When It Comes to Freedom of Speech We Are Prepared to Defend Only Those Threatened Ideas That We Agree With

Article excerpt

A few years ago I received a campaign e-mail from some students which, without any evident sense of irony, was entitled F**K CENSORSHIP. I replied under the new title FUCK C*NS**SH*P, only to be informed that while the sentiments were appreciated, the organisers didn't want to upset anyone and were sticking to F**K. My further response, which elicited no reply, was entitled YOU SILLY C**TS.


Freedom of expression is a right we all assume we have but generally do little to protect, probably because when it comes to freedom of speech we are prepared to defend only those threatened ideas that we agree with. Defending someone's right to talk complete bollocks seems to be at the end of the liberal to-do list.

David Irving, the Nazi apologist and revisionist historian jailed and awaiting trial in Austria, is a case in point: a man arrested basically for talking shite. It is absurd to lock up a man for what he thinks. The absurdity is equal only to that of a fascist embracing the concept of freedom of speech. But, as a supporter of the raised-right-arm tendency, Irving ought to approve of the Austrian state's robust denial of his liberty.

And so it is that most debates on freedom of speech centre on the issue: what can we say and what can't we say? The more interesting question, however, is to be asked from the other end of the problem: what has been censored, and why?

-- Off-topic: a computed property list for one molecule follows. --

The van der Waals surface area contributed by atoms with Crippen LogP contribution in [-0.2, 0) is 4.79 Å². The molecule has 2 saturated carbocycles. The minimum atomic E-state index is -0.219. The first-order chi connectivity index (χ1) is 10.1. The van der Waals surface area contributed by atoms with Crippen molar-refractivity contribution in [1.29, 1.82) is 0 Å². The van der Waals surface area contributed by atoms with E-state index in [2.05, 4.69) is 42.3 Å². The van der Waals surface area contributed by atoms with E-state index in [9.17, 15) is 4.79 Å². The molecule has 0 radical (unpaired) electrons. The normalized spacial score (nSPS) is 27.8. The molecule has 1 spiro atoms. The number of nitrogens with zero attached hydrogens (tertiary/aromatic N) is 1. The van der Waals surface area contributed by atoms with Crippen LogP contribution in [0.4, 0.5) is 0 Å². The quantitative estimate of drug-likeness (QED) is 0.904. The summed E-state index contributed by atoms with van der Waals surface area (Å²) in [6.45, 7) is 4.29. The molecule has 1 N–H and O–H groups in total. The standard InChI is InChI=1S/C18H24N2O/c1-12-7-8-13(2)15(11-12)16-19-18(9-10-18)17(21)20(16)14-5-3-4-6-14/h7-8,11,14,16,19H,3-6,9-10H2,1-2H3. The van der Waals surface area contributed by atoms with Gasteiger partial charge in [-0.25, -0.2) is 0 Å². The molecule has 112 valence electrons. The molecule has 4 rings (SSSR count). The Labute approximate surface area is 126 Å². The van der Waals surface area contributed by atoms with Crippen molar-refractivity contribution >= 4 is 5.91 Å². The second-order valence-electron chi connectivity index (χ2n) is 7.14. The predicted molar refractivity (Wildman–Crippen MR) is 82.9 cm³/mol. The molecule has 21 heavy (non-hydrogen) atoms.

Consider the Turks. The renowned author Orhan Pamuk was scheduled to go on trial in Istanbul on 16 December over some comments he had made. "What unspeakable thing did he utter?" you may ask. Well, on the charge sheet he is said to have told a Swiss journalist, in February: "Thirty thousand Kurds and a million Armenians were killed in these lands and almost nobody but me dares to talk about it." Yep, that is it. For speaking those words he stands accused under Article 301 of the Turkish penal code of insulting the Turkish national identity. He faces jail not for genocide denial but for suggesting that it happened.

Pamuk avoids using the word "genocide", though there are few other words to describe the killing of more than a million Armenians. Yet it has been the subject of a national denial in Turkey. Even Adolf Hitler was aware of the lack of concern over it: once, speaking of the Final Solution, he reportedly remarked, "Who remembers the Armenians?"

Pamuk's is a noble and just cause that has significant international support. The trial is being closely scrutinised by the European Parliament as a test of Turkey's attempts at political reform, a condition for entry into the EU.

Among those taking a special interest in the case is the Labour MP Denis MacShane, who is in Istanbul to observe the trial. …